Obama prods Congress on debt deal

Calls on Hill to ‘do something big,’ sets White House talk with leaders

President Obama makes a statement to reporters about debt ceiling negotiations on July 5, 2011, at the White House. (Associated Press)President Obama makes a statement to reporters about debt ceiling negotiations on July 5, 2011, at the White House. (Associated Press)
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The House returns Wednesday from a nearly two-week Independence Day vacation. Meanwhile, the Senate canceled its own July 4th vacation, scheduled for this week, after Mr. Obama and some Republicans demanded the chamber stay in session to work on a deal.

Senate Majority Leader Harry Reid agreed to those demands late last week, but rather than the budget, he scheduled votes on a resolution authorizing the president to continue with U.S. military action in Libya.

On Tuesday afternoon, under fire again by Republicans, Mr. Reid pivoted once more, announcing the Senate will put off the Libya votes and instead debate a resolution Democrats have written that calls for wealthy taxpayers to be a part of “shared sacrifice.”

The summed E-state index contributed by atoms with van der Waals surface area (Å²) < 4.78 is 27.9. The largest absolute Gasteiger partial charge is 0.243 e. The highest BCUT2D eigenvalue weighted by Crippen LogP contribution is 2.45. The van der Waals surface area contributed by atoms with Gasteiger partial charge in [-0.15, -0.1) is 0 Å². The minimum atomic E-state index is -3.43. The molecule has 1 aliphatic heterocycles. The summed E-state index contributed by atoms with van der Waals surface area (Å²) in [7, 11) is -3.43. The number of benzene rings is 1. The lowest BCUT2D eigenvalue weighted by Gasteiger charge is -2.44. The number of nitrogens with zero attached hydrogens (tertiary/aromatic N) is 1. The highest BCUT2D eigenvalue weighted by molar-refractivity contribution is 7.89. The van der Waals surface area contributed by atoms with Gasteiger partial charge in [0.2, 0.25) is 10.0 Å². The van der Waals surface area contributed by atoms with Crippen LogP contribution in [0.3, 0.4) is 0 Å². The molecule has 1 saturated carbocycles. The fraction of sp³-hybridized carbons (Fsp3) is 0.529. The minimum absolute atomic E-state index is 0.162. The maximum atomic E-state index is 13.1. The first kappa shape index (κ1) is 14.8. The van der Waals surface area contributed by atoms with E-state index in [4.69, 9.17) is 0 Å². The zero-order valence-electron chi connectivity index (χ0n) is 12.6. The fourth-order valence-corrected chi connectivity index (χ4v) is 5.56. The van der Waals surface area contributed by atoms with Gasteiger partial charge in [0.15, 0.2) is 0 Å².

The measure is nonbinding, so even its passage would amount only to a symbolic step.

The resolution calls for those earning $1 million or more to “make a more meaningful contribution to the deficit-reduction effort.”

Mr. Reid, Nevada Democrat, said he expects Republicans to offer their own alternatives.

Meanwhile, Republicans in both chambers are preparing for votes later this month on a constitutional amendment requiring the government to balance its budget. That will offer yet another vehicle for a debate over long-term debt.

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